A correctly configured housing policy reform program that included quality targets could significantly address four issues that most trouble New Zealand. The housing crisis, climate change, childhood poverty and the recovery from the corona pandemic.
The costs of building to energy standards, such as, the passive house standard is likely to decrease over time. That has been the experience in Pennsylvania, whose particular use of the United States Low Income Housing Tax Credit scheme lead to nearly 900 affordable passive house standard housing units being built or under construction in the last three years.
These passive houses were part of 26 large scale multi-unit housing projects. Note the cost premium for building passive housing is less for multi-unit dwellings. The “construction cost premium for passive house versus conventional projects was 5.8% in the first year, 1.6% in the second, and minus 3.3% in the third year, suggesting that learning and innovation by project teams may be driving down costs over time” (Source P.24).
Higher energy efficiency weighting should be given to standards like the passive house standard which has specific temperature and ventilation requirements compared to New Zealand’s current housing quality tool -the Homestar 6 requirement which does not provide a statistical temperature improvement over the current building code.
Mike Hoskings on the radio station NewsTalkZB conducted an interview titled NZ encouraged to follow Europe and embrace the ‘passive house’ which was very positive towards New Zealand moving towards passive house.
What About Reducing Seismic Risk?
A similar approach could be taken to future proof seismic risk. The New Zealand building code constructs buildings to a standard that protects life but not the building itself, which post-quake often means the building has to be demolished. Buildings though could be constructed to survive earthquakes with only a little extra expenditure.
Subsidising the construction of ‘quake proof’ buildings would be helpful for transitioning to a greater variety of multi-unit housing typologies. Especially as multi-unit buildings are often considered high risk by the insurance industry.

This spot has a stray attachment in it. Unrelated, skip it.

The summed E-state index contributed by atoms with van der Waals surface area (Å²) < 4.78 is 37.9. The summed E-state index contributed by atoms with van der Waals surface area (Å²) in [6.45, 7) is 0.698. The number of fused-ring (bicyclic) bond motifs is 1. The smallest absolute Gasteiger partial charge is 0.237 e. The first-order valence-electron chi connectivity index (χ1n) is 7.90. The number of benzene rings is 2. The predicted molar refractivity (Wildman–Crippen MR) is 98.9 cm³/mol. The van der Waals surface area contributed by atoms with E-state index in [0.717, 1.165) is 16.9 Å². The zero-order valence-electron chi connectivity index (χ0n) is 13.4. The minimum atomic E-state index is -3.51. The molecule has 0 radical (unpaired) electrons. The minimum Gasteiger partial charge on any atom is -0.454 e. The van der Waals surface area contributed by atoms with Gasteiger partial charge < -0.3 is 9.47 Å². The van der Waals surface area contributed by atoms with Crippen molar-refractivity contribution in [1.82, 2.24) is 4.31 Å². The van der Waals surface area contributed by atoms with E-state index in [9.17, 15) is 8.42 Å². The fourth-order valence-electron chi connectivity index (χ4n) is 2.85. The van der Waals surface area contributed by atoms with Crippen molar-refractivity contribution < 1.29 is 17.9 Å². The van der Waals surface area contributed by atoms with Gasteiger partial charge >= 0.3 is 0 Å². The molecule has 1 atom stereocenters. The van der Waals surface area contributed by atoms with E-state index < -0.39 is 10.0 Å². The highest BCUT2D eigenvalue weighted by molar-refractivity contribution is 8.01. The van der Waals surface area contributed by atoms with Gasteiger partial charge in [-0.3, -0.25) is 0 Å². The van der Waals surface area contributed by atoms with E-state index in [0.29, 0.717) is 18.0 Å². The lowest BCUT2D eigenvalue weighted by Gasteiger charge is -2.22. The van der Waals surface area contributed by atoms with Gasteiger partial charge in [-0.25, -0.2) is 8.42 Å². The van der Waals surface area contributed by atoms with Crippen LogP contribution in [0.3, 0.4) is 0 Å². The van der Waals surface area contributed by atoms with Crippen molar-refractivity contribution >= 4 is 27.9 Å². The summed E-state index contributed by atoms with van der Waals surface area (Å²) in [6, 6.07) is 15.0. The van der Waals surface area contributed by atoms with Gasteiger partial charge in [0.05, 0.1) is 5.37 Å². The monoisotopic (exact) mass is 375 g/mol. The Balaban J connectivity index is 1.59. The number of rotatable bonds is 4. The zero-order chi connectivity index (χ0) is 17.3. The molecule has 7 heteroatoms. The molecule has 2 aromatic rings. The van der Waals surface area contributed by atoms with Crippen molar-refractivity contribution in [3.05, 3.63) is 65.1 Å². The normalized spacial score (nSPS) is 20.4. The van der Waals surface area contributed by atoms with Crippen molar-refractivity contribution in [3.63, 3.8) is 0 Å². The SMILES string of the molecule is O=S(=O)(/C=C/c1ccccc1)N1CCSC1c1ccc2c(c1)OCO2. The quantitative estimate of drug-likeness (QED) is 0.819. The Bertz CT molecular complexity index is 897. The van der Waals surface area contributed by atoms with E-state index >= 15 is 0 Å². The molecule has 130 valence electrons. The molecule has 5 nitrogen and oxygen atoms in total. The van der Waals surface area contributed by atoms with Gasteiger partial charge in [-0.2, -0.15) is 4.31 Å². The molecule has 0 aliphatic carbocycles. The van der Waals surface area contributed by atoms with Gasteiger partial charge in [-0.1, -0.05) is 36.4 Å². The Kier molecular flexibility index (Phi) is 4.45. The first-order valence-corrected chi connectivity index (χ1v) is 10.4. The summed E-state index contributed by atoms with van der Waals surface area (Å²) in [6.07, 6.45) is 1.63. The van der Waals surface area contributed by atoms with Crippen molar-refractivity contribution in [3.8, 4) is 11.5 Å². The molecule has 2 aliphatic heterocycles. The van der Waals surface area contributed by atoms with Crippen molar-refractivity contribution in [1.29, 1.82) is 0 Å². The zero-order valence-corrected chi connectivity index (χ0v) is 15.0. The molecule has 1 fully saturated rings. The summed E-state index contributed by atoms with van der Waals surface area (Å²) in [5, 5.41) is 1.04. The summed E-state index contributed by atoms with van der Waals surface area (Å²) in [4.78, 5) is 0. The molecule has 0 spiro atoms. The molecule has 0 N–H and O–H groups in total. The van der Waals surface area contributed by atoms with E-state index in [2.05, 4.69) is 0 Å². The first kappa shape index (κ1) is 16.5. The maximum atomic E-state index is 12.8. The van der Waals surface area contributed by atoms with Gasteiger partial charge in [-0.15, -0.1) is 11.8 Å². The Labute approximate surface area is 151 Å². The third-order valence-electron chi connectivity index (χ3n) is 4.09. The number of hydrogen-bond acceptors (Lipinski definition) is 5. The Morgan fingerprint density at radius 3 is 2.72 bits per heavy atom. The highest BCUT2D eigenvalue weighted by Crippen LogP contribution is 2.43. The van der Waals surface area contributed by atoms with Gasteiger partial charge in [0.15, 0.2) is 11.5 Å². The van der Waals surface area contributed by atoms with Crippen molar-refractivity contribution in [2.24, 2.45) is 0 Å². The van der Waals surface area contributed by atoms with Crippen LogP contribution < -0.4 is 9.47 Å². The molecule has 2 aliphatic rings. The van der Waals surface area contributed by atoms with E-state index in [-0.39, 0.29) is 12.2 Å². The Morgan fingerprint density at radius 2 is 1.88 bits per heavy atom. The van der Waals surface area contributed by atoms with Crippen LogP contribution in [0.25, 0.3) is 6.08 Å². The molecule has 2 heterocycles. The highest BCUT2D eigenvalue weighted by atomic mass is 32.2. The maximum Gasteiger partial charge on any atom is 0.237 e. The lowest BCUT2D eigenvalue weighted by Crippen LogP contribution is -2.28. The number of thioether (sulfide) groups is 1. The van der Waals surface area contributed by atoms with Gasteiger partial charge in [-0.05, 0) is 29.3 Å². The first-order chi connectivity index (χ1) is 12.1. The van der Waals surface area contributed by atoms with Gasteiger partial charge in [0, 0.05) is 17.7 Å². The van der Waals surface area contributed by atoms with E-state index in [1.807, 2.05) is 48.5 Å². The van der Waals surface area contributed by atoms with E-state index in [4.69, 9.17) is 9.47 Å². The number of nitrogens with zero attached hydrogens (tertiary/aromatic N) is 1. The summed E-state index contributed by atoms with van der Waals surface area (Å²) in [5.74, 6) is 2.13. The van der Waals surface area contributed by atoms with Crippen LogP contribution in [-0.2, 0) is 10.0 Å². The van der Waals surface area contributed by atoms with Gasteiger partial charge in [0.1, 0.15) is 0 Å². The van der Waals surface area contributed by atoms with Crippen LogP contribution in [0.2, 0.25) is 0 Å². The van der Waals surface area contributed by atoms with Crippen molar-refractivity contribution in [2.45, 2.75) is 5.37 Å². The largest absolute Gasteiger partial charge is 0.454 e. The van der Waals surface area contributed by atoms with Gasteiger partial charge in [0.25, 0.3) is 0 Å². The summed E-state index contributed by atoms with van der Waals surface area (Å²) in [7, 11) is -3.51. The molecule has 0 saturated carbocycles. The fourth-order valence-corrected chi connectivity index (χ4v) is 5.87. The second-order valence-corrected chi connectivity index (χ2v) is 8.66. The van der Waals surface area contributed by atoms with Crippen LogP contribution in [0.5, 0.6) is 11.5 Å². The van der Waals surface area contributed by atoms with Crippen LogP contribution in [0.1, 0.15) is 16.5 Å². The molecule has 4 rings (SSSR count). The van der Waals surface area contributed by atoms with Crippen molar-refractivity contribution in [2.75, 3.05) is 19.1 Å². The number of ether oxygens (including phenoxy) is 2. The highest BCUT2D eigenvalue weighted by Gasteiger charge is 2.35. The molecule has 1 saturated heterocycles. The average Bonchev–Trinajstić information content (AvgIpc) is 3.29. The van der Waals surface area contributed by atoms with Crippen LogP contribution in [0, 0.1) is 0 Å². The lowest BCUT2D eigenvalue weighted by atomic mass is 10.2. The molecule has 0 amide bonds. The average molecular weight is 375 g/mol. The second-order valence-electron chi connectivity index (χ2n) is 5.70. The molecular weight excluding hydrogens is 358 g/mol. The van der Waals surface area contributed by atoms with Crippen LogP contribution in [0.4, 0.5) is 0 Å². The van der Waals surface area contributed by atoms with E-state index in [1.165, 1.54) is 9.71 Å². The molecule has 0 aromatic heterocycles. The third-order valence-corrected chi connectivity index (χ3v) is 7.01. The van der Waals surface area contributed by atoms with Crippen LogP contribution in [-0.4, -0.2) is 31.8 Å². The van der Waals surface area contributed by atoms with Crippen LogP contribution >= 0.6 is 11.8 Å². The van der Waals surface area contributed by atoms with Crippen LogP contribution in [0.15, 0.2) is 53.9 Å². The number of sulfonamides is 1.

In the very long-run subsidising the construction of ‘quake proof’ buildings could be a large net saving for New Zealand, as the cost of recovering from earthquakes is reduced.
When I first wrote this paper I wrote the following paragraph suggesting the construction fund could be useful in an economic downturn. Covid-19 means the downturn has arrived and now the fund has gone from ‘a good to have’ to an ‘essential to have’.
If the government established mechanisms to subsidise the construction sector, then when New Zealand experiences an economic downturn it would be in a better position to support the construction industry. This mechanism would make it easier for the government during times of economic uncertainty and slowdown, when the private sector is under-investing in construction, to temporarily increase its contribution to construction funds to counteract the under-investment from the private sector.
If the previous government had supported the construction industry in the five years of slowed building after the 2008 Global Financial Crisis, New Zealand’s subsequent housing crisis would not have been as severe as it was.
If the construction sector is less subject to economic uncertainty, it is more likely to adopt a business model that makes long-term investments in factories, workers and supply chains to improve productivity.
New Zealand’s largest exports are food based but as can be seen in the graph food has a declining market share. If New Zealand could diversify its exports this would strengthen its economy. Exports that target the housing market could be a potential market to diversify into.
The French government has announced plans for a sustainability law that will ensure all new public buildings are built from at least 50 percent timber or other natural materials. If New Zealand encouraged the housing market to move in this direction too, then this might encourage innovation in a whole range of products which might be more energy efficient, stronger in earthquakes and sequester rather than emit carbon. Products like mass timber prefabricated buildings, bamboo buildings, woody insulation, Accoya Pinus Radiata hardened wood products and hemp hardwood flooring.
It is possible innovation in natural building materials could start an export boom like refrigeration did for New Zealand 130 years ago. It is even possible that some of these products could be individually designed and prefabricated in New Zealand meaning the country would gain an industry with multiple layers of value-added potential.
This is the vision that is promoted by the wood processing sector. Especially by Marty Verry who is chief executive of the Red Stag group, which operates the Southern Hemisphere’s largest sawmill with vertical integration form forestry to property development. Marty Verry has written several articles basically asking the government to make this strategic vision part of the Construction Sector Accord.
Overall, there are clear benefits for New Zealand from future proofing the housing market. A Wellbeing Budget approach which takes a holistic view of societal costs and benefits should be supportive of this proposal.
An earlier version of this paper was published in May 2019 by Interest.co.nz here. Readers were quite supportive in the comment section.